The trial court had evidence to support a finding of probable cause, but was free as well to draw the conclusion that there was no probable cause. Either conclusion was sustainable under the record, depending upon the trial court's assessment of the credibility of the officer's testimony that Hinnah said he was driving or upon the court's assessment of the evidence of probable cause as to intoxication.
Id. at 622.
Like in Hinnah, “[t]his Court defers to the trial court's determination of credibility.” Id. at 621. Because the circuit court found “that the arresting officer had reasonable grounds to believe [Smith] was driving a motor vehicle while in an intoxicated condition,” we infer that the trial court found Sgt. Smith's testimony credible. Just as in Hinnah, the determination of probable cause hinged on the credibility of the arresting officer, but unlike Hinnah the circuit court in the instant case found the officer's testimony credible. Thus, the circuit court's finding of probable cause is not contrary to Hinnah as Smith asserts.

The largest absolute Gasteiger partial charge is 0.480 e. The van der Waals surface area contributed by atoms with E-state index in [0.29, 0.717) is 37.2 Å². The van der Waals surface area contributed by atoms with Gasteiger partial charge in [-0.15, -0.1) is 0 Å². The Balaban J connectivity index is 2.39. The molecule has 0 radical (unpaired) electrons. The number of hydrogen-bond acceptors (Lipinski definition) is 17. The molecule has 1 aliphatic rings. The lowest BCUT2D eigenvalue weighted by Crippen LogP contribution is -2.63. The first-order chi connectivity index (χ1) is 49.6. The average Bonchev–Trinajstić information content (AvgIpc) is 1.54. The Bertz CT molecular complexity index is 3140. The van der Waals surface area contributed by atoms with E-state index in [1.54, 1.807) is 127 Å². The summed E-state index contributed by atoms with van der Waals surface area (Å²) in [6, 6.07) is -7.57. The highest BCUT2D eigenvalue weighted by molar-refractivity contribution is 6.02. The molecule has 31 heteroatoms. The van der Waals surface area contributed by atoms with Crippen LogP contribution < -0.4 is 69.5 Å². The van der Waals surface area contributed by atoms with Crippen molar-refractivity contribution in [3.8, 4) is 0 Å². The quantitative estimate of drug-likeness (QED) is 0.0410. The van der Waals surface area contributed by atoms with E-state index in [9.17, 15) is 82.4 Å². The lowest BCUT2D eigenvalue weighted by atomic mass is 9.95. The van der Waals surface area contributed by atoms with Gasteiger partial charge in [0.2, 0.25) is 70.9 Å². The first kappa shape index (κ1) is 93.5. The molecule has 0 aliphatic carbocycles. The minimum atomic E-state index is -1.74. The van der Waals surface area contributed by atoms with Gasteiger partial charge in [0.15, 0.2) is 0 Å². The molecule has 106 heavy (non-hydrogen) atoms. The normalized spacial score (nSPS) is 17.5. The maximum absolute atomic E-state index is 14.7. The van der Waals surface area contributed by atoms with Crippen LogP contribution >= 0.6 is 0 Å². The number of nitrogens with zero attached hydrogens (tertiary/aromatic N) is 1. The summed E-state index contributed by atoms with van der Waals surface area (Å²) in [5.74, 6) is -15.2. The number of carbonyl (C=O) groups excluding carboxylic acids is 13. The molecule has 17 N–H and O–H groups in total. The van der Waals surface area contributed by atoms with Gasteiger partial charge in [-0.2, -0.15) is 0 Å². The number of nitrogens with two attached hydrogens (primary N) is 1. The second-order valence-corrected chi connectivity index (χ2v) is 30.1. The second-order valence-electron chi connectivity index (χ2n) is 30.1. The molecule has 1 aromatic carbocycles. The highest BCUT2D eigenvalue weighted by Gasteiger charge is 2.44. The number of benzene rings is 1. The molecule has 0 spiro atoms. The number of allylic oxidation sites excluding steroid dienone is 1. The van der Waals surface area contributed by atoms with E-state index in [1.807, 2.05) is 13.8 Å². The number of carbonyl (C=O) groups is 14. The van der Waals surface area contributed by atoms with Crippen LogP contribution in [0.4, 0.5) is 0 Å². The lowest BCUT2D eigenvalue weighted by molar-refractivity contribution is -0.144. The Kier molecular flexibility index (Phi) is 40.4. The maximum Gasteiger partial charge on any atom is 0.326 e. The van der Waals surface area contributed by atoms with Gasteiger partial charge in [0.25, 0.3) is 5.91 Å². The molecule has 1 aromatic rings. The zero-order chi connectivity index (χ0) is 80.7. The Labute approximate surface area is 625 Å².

We hold that the indicia of Smith's delay in pulling over when there was no road condition that would have made pulling over difficult or dangerous; his watery, glassy, and bloodshot eyes; strong odor of alcohol; difficulty walking and maintaining balance; admission of significant alcohol consumption; and Sgt. Smith's testimony that, based on his knowledge of people impaired by alcohol in his professional and personal life, he believed Smith was impaired by alcohol are sufficient to support a finding of probable cause to arrest Smith for driving while intoxicated. Point One is denied.
1. This case was originally captioned Steven Smith v. Director of Revenue. However, Appellant's actual name is Stephen.
3. All statutory references are to RSMo 2016
4. Since Hinnah, section 577.041.5 RSMo. Supp. 1998) has been amended. The hearings are now governed by section 302.574, which has the same requirements.
Gary D. Witt, Judge
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Docket No: WD 82995
Decided: February 18, 2020
Court: Missouri Court of Appeals, Western District.